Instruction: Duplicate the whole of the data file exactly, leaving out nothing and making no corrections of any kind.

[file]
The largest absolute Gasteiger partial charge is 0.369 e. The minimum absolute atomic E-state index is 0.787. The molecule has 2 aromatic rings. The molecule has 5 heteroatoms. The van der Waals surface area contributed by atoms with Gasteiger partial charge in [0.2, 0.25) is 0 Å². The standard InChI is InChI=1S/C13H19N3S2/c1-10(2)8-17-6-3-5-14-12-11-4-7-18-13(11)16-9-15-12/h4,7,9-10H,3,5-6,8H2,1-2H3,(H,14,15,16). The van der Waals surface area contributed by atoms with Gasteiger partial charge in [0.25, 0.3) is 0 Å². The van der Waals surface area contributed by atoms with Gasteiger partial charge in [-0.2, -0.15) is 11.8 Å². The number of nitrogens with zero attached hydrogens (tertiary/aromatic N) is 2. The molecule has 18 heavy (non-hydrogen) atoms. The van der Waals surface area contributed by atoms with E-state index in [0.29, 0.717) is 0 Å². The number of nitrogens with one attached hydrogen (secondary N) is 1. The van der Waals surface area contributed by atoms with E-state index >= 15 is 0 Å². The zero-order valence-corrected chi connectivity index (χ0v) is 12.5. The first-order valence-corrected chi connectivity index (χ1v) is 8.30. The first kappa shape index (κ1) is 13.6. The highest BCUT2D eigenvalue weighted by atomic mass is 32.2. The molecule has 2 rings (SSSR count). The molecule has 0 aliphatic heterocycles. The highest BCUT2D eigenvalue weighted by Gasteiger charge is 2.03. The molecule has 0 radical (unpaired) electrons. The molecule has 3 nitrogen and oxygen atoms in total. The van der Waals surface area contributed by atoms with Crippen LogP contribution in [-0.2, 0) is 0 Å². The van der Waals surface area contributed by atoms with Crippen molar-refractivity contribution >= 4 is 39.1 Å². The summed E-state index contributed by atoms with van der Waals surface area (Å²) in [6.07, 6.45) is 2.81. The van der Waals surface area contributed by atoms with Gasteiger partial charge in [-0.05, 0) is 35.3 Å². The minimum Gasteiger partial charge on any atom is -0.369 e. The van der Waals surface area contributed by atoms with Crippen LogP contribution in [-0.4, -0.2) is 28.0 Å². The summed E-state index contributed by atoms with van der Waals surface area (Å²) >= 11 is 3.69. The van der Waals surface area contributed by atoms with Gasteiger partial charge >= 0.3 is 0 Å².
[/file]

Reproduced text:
The largest absolute Gasteiger partial charge is 0.369 e. The minimum absolute atomic E-state index is 0.787. The molecule has 2 aromatic rings. The molecule has 5 heteroatoms. The van der Waals surface area contributed by atoms with Gasteiger partial charge in [0.2, 0.25) is 0 Å². The standard InChI is InChI=1S/C13H19N3S2/c1-10(2)8-17-6-3-5-14-12-11-4-7-18-13(11)16-9-15-12/h4,7,9-10H,3,5-6,8H2,1-2H3,(H,14,15,16). The van der Waals surface area contributed by atoms with Gasteiger partial charge in [0.25, 0.3) is 0 Å². The van der Waals surface area contributed by atoms with Gasteiger partial charge in [-0.2, -0.15) is 11.8 Å². The number of nitrogens with zero attached hydrogens (tertiary/aromatic N) is 2. The molecule has 18 heavy (non-hydrogen) atoms. The van der Waals surface area contributed by atoms with E-state index in [0.29, 0.717) is 0 Å². The number of nitrogens with one attached hydrogen (secondary N) is 1. The van der Waals surface area contributed by atoms with E-state index >= 15 is 0 Å². The zero-order valence-corrected chi connectivity index (χ0v) is 12.5. The first-order valence-corrected chi connectivity index (χ1v) is 8.30. The first kappa shape index (κ1) is 13.6. The highest BCUT2D eigenvalue weighted by atomic mass is 32.2. The molecule has 2 rings (SSSR count). The molecule has 0 aliphatic heterocycles. The highest BCUT2D eigenvalue weighted by Gasteiger charge is 2.03. The molecule has 0 radical (unpaired) electrons. The molecule has 3 nitrogen and oxygen atoms in total. The van der Waals surface area contributed by atoms with Crippen LogP contribution in [-0.2, 0) is 0 Å². The van der Waals surface area contributed by atoms with Crippen molar-refractivity contribution >= 4 is 39.1 Å². The summed E-state index contributed by atoms with van der Waals surface area (Å²) in [6.07, 6.45) is 2.81. The van der Waals surface area contributed by atoms with Gasteiger partial charge in [-0.05, 0) is 35.3 Å². The minimum Gasteiger partial charge on any atom is -0.369 e. The van der Waals surface area contributed by atoms with Crippen LogP contribution in [-0.4, -0.2) is 28.0 Å². The summed E-state index contributed by atoms with van der Waals surface area (Å²) >= 11 is 3.69. The van der Waals surface area contributed by atoms with Gasteiger partial charge >= 0.3 is 0 Å².